of information available today has made people jaded. "Things were much
simpler then," he says, wistfully. "If you had a gut feeling, you did
it. These days, people are too stuffy and self-conscious and worried
about making a mistake. We're just not having as much fun anymore."
A new breed of executive
But Burson, as well as many of his peers, cheers up enormously when he
notes the number of women that have flooded into the industry during his
time. Goodwin says: "It started happening when we realized that the
business fits women particularly well. They can juggle, while men tend
to be a little more single-shot. We have men who can work on several
accounts, but it's the women who can handle three to four accounts very
crisply, and still have husbands and families. That's kind of a
requirement of the PR firm. You have to think fast, have several clients
wanting portions of your time, while keeping balls in the air - and
women do it better than men."
Overall, our seniors have seen a change in the type of person entering
the industry. "The first lot of staff weren't kids; they were in their
30s and 40s, and most came from journalism," Edelman recalls. "They were
serious people who got the point about the possibilities of PR, but had
never had a PR job before. They learned on the job and I learned with
Reed thinks that the diversification from the typical journalism
background he has seen in his 50-plus years in the industry is a good
thing. "Today, entrants come from a broad, liberal arts or PR education.
I've been teaching at American University for 12 years and can see these
bright, young, smart people who see this as a serious profession to
which they can make a serious contribution."
Goodwin, however, thinks that the formalization of PR education has had
a detrimental effect on the industry. "You can teach the techniques of
PR, but you cannot teach brains," he says. "If the college is really
emphasizing PR, it means they're slighting English, history,
sociology ... the things that build up the educated person."
How times have changed PR
But PR has become a more exact science since those early days, with a
whole raft of techniques and methods to learn. Reed says: "We now have
these systems for telling how well you are doing in the media, for
measuring results and risks, and informing you of movements that are
interesting to the company. I remember having to buy newspapers and
getting the international ones in the mail, out of date. We'd take
scissors, paste and a ruler, cut out the clippings and measure how many
inches they added up to. We had to read the different languages and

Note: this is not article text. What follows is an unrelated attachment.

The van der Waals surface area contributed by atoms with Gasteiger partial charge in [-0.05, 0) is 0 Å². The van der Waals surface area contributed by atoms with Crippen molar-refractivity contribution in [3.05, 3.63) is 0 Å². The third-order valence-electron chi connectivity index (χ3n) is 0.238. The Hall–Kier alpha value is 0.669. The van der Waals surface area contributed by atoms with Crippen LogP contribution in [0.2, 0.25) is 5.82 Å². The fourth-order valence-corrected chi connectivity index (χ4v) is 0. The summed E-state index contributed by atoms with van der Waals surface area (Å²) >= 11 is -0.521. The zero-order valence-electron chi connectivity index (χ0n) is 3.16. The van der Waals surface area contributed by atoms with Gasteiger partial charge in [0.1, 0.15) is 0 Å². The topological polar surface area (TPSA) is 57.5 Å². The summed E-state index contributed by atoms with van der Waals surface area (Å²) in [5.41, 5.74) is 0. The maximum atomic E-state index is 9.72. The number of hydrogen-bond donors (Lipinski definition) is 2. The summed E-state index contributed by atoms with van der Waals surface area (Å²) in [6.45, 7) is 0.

devise our own rating system. Very crude. I look around these days and
see fancy bar graphs and charts that come off a computer."
There is a perception amongst the older crew that public relations
people had a closer relationship with the journalists back then. Goodwin
says that because there were fewer journalists and PR executives, "the
clients expected us to be pretty much on a first-name basis with the
media. We were expected to be able to call a reporter and be very sure
that phone call was going to be returned." Edelman adds: "At Gillette,
we had a press conference at the Plaza Hotel in New York for a new
beauty product and 80 editors took the time to show up. That doesn't
There is also less interaction between industry personnel these days,
according to Traverse-Healy who is nostalgic for the "old boys'
network." "Back then, you could call someone up and say 'I've got this
client ...'" he says, somewhat mistily. "There was a greater desire to
swap experiences and things weren't so formal. We were striving to
articulate what we were doing, and were actually formulating what we
were trying to do. We knew each other and trusted each other."
But while many point to what they see as a dip in principles and
strategy over the years, some are modest about their wisdom. "With age,
naturally, comes experience - but not necessarily full understanding,"
"A great writer on Japanese life in the 19th century wrote that in the
first week of being in Japan he thought he understood the Japanese mind.
But after he had been there for 50 years, he realized he knew nothing.
It's the same with PR. It's difficult to understand how ideas catch fire
and it's silly to make claims that we can be responsible for that." He
pauses, then concludes: "One thing about age is that you don't make the
silly claims you do when you're younger."
- So is the PR agency business really too concerned with stunts? Has the
quality and the fun gone out of PR over the decades? Have your say at
Title & company: Consultant, Manning Selvage & Lee Atlanta
"Every day, I try to get here at 10am" says Goodwin, with a puff of
pride. "And if I don't ... so what?"
His days are still full, however, working in MS&L's building on their
clients, plus some of his own.
A newspaperman until the early '50s, Goodwin names his first foray into
public relations as becoming head of the downtown Atlanta Property